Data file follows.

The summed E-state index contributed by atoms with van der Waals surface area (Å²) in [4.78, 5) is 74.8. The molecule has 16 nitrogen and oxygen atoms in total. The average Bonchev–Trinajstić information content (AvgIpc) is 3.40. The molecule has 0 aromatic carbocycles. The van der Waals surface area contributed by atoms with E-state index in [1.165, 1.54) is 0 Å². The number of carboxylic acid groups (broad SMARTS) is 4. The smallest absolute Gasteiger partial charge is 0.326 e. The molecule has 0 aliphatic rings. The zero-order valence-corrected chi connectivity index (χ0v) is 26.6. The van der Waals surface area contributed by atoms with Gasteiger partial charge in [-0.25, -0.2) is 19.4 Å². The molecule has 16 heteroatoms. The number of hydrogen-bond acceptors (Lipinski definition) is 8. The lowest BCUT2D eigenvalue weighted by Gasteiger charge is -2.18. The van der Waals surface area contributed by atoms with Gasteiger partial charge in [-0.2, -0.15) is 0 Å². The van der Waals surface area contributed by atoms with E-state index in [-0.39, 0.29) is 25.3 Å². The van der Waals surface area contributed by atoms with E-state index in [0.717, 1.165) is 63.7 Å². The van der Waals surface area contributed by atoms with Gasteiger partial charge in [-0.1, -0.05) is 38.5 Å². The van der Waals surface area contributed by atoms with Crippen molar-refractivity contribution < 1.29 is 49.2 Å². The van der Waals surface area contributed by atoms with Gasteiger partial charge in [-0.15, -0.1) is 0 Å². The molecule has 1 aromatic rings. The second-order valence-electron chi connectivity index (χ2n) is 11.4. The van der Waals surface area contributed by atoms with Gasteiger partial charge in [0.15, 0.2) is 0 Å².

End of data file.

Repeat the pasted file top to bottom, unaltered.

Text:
The summed E-state index contributed by atoms with van der Waals surface area (Å²) in [4.78, 5) is 74.8. The molecule has 16 nitrogen and oxygen atoms in total. The average Bonchev–Trinajstić information content (AvgIpc) is 3.40. The molecule has 0 aromatic carbocycles. The van der Waals surface area contributed by atoms with E-state index in [1.165, 1.54) is 0 Å². The number of carboxylic acid groups (broad SMARTS) is 4. The smallest absolute Gasteiger partial charge is 0.326 e. The molecule has 0 aliphatic rings. The zero-order valence-corrected chi connectivity index (χ0v) is 26.6. The van der Waals surface area contributed by atoms with Gasteiger partial charge in [-0.25, -0.2) is 19.4 Å². The molecule has 16 heteroatoms. The number of hydrogen-bond acceptors (Lipinski definition) is 8. The lowest BCUT2D eigenvalue weighted by Gasteiger charge is -2.18. The van der Waals surface area contributed by atoms with Gasteiger partial charge in [-0.2, -0.15) is 0 Å². The van der Waals surface area contributed by atoms with E-state index in [-0.39, 0.29) is 25.3 Å². The van der Waals surface area contributed by atoms with E-state index in [0.717, 1.165) is 63.7 Å². The van der Waals surface area contributed by atoms with Gasteiger partial charge in [-0.1, -0.05) is 38.5 Å². The van der Waals surface area contributed by atoms with Crippen molar-refractivity contribution < 1.29 is 49.2 Å². The van der Waals surface area contributed by atoms with Gasteiger partial charge in [-0.15, -0.1) is 0 Å². The molecule has 1 aromatic rings. The second-order valence-electron chi connectivity index (χ2n) is 11.4. The van der Waals surface area contributed by atoms with Gasteiger partial charge in [0.15, 0.2) is 0 Å².